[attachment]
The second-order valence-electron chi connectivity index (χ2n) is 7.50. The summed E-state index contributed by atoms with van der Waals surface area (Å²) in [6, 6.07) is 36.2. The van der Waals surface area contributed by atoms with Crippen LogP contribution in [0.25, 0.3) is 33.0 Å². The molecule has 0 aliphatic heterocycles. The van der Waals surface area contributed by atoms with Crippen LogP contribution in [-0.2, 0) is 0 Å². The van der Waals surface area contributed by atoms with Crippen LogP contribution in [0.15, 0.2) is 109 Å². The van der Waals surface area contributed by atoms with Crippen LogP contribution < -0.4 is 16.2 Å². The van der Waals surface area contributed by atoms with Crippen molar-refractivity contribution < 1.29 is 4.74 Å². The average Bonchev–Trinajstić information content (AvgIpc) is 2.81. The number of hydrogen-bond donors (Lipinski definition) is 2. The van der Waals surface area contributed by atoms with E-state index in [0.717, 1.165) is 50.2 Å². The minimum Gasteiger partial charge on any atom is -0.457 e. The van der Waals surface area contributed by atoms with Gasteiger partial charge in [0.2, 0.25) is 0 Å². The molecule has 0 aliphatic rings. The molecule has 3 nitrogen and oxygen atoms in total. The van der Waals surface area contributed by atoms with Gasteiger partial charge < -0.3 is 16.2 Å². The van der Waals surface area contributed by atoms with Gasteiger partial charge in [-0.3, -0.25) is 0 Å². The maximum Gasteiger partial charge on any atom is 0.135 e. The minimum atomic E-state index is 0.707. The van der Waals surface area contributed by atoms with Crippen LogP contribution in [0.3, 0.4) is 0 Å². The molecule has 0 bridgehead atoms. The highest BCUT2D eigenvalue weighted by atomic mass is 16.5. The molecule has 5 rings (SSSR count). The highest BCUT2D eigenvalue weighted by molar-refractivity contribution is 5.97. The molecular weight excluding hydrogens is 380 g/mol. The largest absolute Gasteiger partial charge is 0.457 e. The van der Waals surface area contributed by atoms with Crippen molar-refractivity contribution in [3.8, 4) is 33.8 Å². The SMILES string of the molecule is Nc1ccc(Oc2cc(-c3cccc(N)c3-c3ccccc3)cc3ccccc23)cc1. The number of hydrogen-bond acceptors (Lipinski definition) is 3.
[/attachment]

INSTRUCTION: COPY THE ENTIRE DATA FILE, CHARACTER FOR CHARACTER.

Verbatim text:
The second-order valence-electron chi connectivity index (χ2n) is 7.50. The summed E-state index contributed by atoms with van der Waals surface area (Å²) in [6, 6.07) is 36.2. The van der Waals surface area contributed by atoms with Crippen LogP contribution in [0.25, 0.3) is 33.0 Å². The molecule has 0 aliphatic heterocycles. The van der Waals surface area contributed by atoms with Crippen LogP contribution in [-0.2, 0) is 0 Å². The van der Waals surface area contributed by atoms with Crippen LogP contribution in [0.15, 0.2) is 109 Å². The van der Waals surface area contributed by atoms with Crippen LogP contribution < -0.4 is 16.2 Å². The van der Waals surface area contributed by atoms with Crippen molar-refractivity contribution < 1.29 is 4.74 Å². The average Bonchev–Trinajstić information content (AvgIpc) is 2.81. The number of hydrogen-bond donors (Lipinski definition) is 2. The van der Waals surface area contributed by atoms with E-state index in [0.717, 1.165) is 50.2 Å². The minimum Gasteiger partial charge on any atom is -0.457 e. The van der Waals surface area contributed by atoms with Gasteiger partial charge in [0.2, 0.25) is 0 Å². The molecule has 0 aliphatic rings. The molecule has 3 nitrogen and oxygen atoms in total. The van der Waals surface area contributed by atoms with Gasteiger partial charge < -0.3 is 16.2 Å². The van der Waals surface area contributed by atoms with Gasteiger partial charge in [-0.3, -0.25) is 0 Å². The maximum Gasteiger partial charge on any atom is 0.135 e. The minimum atomic E-state index is 0.707. The van der Waals surface area contributed by atoms with Crippen LogP contribution in [0.3, 0.4) is 0 Å². The molecule has 0 bridgehead atoms. The highest BCUT2D eigenvalue weighted by atomic mass is 16.5. The molecule has 5 rings (SSSR count). The highest BCUT2D eigenvalue weighted by molar-refractivity contribution is 5.97. The molecular weight excluding hydrogens is 380 g/mol. The largest absolute Gasteiger partial charge is 0.457 e. The van der Waals surface area contributed by atoms with Crippen molar-refractivity contribution in [3.8, 4) is 33.8 Å². The SMILES string of the molecule is Nc1ccc(Oc2cc(-c3cccc(N)c3-c3ccccc3)cc3ccccc23)cc1. The number of hydrogen-bond acceptors (Lipinski definition) is 3.